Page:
If the Supreme Court decides to flip Roe, states would be able to outlaw abortion. And, with 26 states already poised to ban abortion, the ripple effects of the case could be enormous.
In the Netflix documentary Reversing Roe, filmmakers Ricki Stern and Annie Sundberg chronicle the history of the ongoing battle to overturn Roe v.Wade and the efforts to wield this controversial issue as a political tool.
Through the prism of the landmark Supreme Court decision, the film explores a 45-year history of political and social events that changed the abortion debate in the country and allowed religious groups to influence the government. Through more of a cerebral rather than an emotional approach to storytelling, the documentary uses news footage and current interviews on both sides of the debate to convey the magnitude of history leading up to the present day.
It attempts to answer the question, “With abortion rights hanging in the balance of the Supreme Court, what’s really at stake?”
Nothing in the documentary is truly surprising — especially for those who care about this issue (whether for or against) and have actively followed efforts over the years to reshape the legal framework in America. But that doesn’t make it any less impactful. The facts are sobering, even if you’re already familiar with them.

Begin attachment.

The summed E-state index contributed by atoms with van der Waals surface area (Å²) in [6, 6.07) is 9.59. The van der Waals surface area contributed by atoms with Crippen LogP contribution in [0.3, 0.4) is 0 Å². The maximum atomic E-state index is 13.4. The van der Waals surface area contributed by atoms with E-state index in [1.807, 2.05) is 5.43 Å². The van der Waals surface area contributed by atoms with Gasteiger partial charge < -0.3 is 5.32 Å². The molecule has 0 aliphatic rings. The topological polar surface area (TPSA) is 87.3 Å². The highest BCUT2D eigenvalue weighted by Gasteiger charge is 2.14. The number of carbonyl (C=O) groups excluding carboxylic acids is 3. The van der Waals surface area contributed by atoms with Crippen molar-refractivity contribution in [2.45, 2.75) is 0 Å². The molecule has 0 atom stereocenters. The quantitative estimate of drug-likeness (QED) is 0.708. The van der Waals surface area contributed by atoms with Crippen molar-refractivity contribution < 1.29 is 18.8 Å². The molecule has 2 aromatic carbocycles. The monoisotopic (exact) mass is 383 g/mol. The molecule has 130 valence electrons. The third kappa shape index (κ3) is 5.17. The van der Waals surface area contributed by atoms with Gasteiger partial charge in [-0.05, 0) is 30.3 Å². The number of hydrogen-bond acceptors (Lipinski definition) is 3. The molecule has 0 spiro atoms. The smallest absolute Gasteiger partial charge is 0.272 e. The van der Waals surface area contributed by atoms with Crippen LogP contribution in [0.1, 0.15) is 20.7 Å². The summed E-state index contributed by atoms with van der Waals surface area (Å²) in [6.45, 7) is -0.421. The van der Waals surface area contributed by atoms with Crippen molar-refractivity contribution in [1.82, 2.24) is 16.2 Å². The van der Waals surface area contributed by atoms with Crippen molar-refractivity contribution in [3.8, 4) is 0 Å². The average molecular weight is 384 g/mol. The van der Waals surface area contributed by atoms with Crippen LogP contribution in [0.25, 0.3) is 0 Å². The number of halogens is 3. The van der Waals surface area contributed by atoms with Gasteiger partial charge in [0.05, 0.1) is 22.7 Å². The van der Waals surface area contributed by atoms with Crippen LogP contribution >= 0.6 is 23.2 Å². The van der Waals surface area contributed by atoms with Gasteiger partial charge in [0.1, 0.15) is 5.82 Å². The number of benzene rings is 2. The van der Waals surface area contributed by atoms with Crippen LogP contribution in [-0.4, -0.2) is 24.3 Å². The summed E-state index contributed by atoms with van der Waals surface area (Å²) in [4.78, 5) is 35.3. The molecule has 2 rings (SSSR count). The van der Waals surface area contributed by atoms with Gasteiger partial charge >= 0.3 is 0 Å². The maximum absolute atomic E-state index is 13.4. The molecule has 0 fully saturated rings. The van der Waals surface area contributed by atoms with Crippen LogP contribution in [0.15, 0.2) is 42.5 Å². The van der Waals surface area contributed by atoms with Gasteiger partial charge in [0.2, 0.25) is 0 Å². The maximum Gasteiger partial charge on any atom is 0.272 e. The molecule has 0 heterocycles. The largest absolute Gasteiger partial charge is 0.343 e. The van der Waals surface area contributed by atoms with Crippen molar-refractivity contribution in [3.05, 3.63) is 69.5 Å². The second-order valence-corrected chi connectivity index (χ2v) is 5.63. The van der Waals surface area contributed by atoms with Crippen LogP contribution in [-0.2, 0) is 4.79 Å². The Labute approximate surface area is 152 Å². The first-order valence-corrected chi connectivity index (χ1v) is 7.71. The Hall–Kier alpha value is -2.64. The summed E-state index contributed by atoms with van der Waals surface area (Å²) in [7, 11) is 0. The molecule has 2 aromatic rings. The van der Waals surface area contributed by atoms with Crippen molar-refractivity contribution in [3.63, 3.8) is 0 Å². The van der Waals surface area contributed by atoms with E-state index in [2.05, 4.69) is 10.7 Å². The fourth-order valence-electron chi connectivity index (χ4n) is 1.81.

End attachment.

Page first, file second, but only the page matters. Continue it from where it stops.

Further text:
Since 2010, 300 abortion restrictions have been passed in this country. And in 2021, for the first time ever, U.S. states enacted more than 100 abortion restrictions in a single year. Seven states have a single operable clinic. 90% of all U.S. counties lack an abortion clinic. One in five women would need to travel at least 43 miles to reach a clinic.
This brings up another painful truth that abortion restrictions disproportionately affect lower-income, often minority, women.
Even before Roe v. Wade, rich (predominantly white) women could secure access to safe abortion. And, if the protection of the law is removed, the wealthiest women will still have options. Those who have the means to travel to states without restrictive abortion laws and pay for expedited access to care in an overburdened system will have options. But for lower-income women, disproportionately from black and brown communities, there is no choice — except the choice to either proceed with an unwanted pregnancy, despite limited means or support to care for the child once born, or seek out illegal and life-threatening access to an abortion.